But who would have watched the animated series?
For the third time... I never said that most or all of the target audience would be familiar with the animated series. I said that of those who had any prior familiarity at all
, which would of course
be the minority of the target audience, they'd be more likely to know her from JL/U than from the '70s series.
They might not have seen the 70s show (far before most of them) and most of them don't watch superhero animated shows so you would need to introduce her if she has any vital role to play other than eye candy.
Yes, obviously, and I'm saying that we know it's possible to do so quickly and efficiently because JL: "Secret Origins" managed to do so. I wasn't saying that the moviegoers would've already seen "Secret Origins" -- I was using it as precedent, an example to demonstrate that Wonder Woman's backstory can
be quickly introduced to the uninitiated in the context of a JL movie, that it could be done without requiring 20 minutes of setup.
This is what i feel will distract from the movie itself.. all those origin stories need to be included apart from Superman and Batman who have really been done to death and have entered the public mind so if they don't want to do a Superman/Batman team up movies with some other characters thrown in like an afterthought they need to slow it down a bit and maybe follow the Marvel approach a bit better.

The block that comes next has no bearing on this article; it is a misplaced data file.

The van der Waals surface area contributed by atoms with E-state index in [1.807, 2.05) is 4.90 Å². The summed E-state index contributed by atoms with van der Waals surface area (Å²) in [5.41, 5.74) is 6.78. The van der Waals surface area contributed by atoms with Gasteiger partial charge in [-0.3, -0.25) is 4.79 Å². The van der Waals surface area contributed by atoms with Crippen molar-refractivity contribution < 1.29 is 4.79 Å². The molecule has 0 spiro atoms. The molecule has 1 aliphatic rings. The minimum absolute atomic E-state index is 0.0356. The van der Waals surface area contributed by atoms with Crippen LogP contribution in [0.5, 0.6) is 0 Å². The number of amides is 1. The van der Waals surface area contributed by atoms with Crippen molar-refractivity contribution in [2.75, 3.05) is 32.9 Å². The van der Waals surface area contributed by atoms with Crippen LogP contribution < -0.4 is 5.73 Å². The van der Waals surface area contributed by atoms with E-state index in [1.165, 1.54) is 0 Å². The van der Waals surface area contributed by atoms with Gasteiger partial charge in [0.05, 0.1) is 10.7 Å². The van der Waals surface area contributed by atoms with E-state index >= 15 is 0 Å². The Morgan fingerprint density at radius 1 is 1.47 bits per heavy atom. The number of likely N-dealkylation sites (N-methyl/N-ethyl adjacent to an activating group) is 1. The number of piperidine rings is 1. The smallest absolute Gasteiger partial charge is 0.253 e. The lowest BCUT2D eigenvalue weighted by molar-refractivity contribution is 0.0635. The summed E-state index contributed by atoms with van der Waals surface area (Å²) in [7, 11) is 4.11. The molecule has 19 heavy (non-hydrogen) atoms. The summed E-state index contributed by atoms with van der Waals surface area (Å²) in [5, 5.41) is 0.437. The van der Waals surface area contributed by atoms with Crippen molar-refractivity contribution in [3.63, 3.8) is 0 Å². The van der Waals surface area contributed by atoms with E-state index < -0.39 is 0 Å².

I don't agree that origin stories need
to be included. They're necessary in the kind of movie world where there's only one superhero, an anomaly whose presence needs to be justified. But if a story is set in a world that explicitly has many superheroes, you don't need an explanation for where every one of them came from. The Incredibles
didn't give us an origin story for any of its adult characters, except Syndrome. Mystery Men
introduced a whole team of also-ran heroes and one major hero, and didn't give them origins. It's possible to just establish a superhero universe "already in progress," just treat it as a given that heroes exist and have powers due to a variety of mechanisms, and focus the story on who they are now
rather than where they came from.
By analogy, cop movies don't require explaining to us why each police officer chose to join the force and how they trained for their job. Spy movies don't need to show us the reasons why their protagonists became spies. Space operas don't generally explain why their starship crews chose to go into space. In a genre where a particular role or profession is just a normative part of the world, then it isn't necessary to go into depth about the reasons behind every character's entry into that role.